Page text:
“Our radically misnamed ‘materialistic’ civilization must above all cultivate the love of material, of earth, air, and water, of mountains and forests, of excellent food and imaginative housing and clothing.”
— Alan Watts (Does It Matter?: Essays on Man’s Relation to Materiality)
It’s often said that our culture is “materialistic”, but this is perhaps only true in a very shallow sense. A culture that glorifies the hyper-consumption of an endless array of junk that’s cheaply made, environmentally destructive, and intended to provide enjoyment for only a fleeting moment before being tossed into the landfill really has no respect for material, and therefore not worthy of being called materialistic.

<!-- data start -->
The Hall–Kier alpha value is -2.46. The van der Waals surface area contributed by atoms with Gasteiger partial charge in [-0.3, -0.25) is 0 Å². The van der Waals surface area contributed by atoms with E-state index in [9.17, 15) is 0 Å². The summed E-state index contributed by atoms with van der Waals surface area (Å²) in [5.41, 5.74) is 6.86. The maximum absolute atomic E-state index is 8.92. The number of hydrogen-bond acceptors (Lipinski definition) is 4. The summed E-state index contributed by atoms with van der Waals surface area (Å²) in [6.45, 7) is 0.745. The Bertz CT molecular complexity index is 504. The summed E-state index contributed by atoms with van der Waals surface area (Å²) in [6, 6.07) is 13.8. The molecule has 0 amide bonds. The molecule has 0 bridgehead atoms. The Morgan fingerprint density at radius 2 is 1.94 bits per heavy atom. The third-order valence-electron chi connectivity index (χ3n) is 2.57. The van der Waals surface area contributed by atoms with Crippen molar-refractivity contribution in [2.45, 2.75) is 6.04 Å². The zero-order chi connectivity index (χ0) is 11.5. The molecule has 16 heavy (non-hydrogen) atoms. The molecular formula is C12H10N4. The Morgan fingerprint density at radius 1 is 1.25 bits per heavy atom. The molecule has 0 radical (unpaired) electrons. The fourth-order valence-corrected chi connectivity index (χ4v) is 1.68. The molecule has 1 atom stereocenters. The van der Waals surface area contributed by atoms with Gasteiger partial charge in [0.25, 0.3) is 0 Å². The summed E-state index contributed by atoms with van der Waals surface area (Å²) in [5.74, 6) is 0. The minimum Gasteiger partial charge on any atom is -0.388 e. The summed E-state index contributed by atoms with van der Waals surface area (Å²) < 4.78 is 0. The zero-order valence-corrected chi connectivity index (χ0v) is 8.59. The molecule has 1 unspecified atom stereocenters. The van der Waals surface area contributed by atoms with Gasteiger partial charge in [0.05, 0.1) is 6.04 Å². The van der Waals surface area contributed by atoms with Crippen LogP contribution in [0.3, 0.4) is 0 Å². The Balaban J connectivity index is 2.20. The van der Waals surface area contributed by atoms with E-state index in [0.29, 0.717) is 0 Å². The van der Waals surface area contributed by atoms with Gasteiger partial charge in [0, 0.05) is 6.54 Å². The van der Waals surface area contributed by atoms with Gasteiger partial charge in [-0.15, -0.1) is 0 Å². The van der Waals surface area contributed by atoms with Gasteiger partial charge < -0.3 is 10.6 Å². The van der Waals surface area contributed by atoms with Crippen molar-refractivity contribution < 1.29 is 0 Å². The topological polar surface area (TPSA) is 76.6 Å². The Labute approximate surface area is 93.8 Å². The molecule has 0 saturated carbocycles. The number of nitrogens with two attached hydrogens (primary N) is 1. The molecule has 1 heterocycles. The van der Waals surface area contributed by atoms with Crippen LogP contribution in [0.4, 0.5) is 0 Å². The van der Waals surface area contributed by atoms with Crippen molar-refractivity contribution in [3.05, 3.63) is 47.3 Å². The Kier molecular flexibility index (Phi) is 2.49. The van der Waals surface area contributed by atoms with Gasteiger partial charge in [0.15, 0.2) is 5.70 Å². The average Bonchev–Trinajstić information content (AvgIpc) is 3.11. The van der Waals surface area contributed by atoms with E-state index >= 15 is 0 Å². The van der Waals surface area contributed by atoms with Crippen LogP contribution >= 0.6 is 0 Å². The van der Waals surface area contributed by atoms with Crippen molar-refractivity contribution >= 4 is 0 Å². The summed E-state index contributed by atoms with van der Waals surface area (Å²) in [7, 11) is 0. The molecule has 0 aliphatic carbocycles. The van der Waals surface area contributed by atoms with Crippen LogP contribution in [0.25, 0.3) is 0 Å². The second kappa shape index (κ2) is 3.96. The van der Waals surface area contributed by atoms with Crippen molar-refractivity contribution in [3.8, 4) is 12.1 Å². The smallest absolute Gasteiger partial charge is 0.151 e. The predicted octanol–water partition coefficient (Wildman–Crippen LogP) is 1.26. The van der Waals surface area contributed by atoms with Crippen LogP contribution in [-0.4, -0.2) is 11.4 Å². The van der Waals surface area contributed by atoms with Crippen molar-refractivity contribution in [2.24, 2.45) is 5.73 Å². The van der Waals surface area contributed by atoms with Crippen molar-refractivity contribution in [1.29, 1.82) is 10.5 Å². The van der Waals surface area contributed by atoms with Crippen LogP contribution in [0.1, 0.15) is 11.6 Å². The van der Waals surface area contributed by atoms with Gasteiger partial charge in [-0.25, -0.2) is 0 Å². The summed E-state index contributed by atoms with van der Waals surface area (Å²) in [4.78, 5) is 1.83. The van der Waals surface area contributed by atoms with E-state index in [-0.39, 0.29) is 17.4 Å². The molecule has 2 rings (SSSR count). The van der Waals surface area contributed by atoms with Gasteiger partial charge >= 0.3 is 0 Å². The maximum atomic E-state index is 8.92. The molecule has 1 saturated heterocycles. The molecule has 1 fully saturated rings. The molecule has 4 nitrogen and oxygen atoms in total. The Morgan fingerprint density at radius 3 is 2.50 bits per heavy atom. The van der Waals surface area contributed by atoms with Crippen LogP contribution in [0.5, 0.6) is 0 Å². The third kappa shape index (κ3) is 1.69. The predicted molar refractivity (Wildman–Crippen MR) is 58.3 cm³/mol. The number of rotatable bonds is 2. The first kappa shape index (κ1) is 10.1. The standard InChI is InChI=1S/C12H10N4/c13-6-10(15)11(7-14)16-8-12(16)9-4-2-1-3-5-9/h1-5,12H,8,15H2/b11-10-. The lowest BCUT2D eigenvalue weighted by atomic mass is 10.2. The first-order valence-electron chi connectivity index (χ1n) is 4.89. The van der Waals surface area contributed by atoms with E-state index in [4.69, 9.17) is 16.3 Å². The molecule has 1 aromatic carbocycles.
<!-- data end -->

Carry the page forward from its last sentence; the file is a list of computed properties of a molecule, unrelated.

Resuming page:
A truly materialistic culture, however, is one in which people cultivate a more contemplative and appreciative attitude toward good design, valuing the virtues of quality, economy, simplicity, and sustainability. It would appear in everything from furniture to food. Only then would a culture be worthy of being called “materialistic”.
Photo credit: R. Thompson